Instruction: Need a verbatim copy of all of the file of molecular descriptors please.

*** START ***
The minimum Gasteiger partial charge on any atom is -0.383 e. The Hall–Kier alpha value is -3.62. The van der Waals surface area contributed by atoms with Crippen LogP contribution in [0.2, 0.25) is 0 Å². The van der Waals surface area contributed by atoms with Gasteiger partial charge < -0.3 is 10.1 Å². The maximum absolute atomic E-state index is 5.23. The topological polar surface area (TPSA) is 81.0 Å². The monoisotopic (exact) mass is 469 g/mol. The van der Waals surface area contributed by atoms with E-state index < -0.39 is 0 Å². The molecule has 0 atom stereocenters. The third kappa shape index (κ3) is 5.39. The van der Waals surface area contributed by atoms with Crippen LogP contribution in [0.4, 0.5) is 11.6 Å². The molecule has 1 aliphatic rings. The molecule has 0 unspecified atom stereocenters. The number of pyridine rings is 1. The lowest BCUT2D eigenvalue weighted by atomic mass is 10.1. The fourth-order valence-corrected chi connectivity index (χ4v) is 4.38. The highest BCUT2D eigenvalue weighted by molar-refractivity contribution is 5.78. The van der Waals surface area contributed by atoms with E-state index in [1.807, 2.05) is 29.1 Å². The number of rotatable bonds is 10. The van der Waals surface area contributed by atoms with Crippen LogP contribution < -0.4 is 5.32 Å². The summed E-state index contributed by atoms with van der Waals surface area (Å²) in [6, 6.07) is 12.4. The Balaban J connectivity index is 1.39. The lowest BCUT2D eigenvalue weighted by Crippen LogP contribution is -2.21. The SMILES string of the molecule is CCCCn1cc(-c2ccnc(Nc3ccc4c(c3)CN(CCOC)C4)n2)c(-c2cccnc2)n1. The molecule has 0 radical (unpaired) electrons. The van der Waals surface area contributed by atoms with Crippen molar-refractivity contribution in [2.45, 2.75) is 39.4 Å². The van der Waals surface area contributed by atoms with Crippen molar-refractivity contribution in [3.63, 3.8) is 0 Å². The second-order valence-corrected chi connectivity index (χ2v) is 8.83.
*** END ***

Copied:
The minimum Gasteiger partial charge on any atom is -0.383 e. The Hall–Kier alpha value is -3.62. The van der Waals surface area contributed by atoms with Crippen LogP contribution in [0.2, 0.25) is 0 Å². The van der Waals surface area contributed by atoms with Gasteiger partial charge < -0.3 is 10.1 Å². The maximum absolute atomic E-state index is 5.23. The topological polar surface area (TPSA) is 81.0 Å². The monoisotopic (exact) mass is 469 g/mol. The van der Waals surface area contributed by atoms with E-state index < -0.39 is 0 Å². The molecule has 0 atom stereocenters. The third kappa shape index (κ3) is 5.39. The van der Waals surface area contributed by atoms with Crippen LogP contribution in [0.4, 0.5) is 11.6 Å². The molecule has 1 aliphatic rings. The molecule has 0 unspecified atom stereocenters. The number of pyridine rings is 1. The lowest BCUT2D eigenvalue weighted by atomic mass is 10.1. The fourth-order valence-corrected chi connectivity index (χ4v) is 4.38. The highest BCUT2D eigenvalue weighted by molar-refractivity contribution is 5.78. The van der Waals surface area contributed by atoms with E-state index in [1.807, 2.05) is 29.1 Å². The number of rotatable bonds is 10. The van der Waals surface area contributed by atoms with Crippen LogP contribution < -0.4 is 5.32 Å². The summed E-state index contributed by atoms with van der Waals surface area (Å²) in [6, 6.07) is 12.4. The Balaban J connectivity index is 1.39. The lowest BCUT2D eigenvalue weighted by Crippen LogP contribution is -2.21. The SMILES string of the molecule is CCCCn1cc(-c2ccnc(Nc3ccc4c(c3)CN(CCOC)C4)n2)c(-c2cccnc2)n1. The molecule has 0 radical (unpaired) electrons. The van der Waals surface area contributed by atoms with Crippen molar-refractivity contribution in [2.45, 2.75) is 39.4 Å². The van der Waals surface area contributed by atoms with Crippen molar-refractivity contribution in [3.63, 3.8) is 0 Å². The second-order valence-corrected chi connectivity index (χ2v) is 8.83.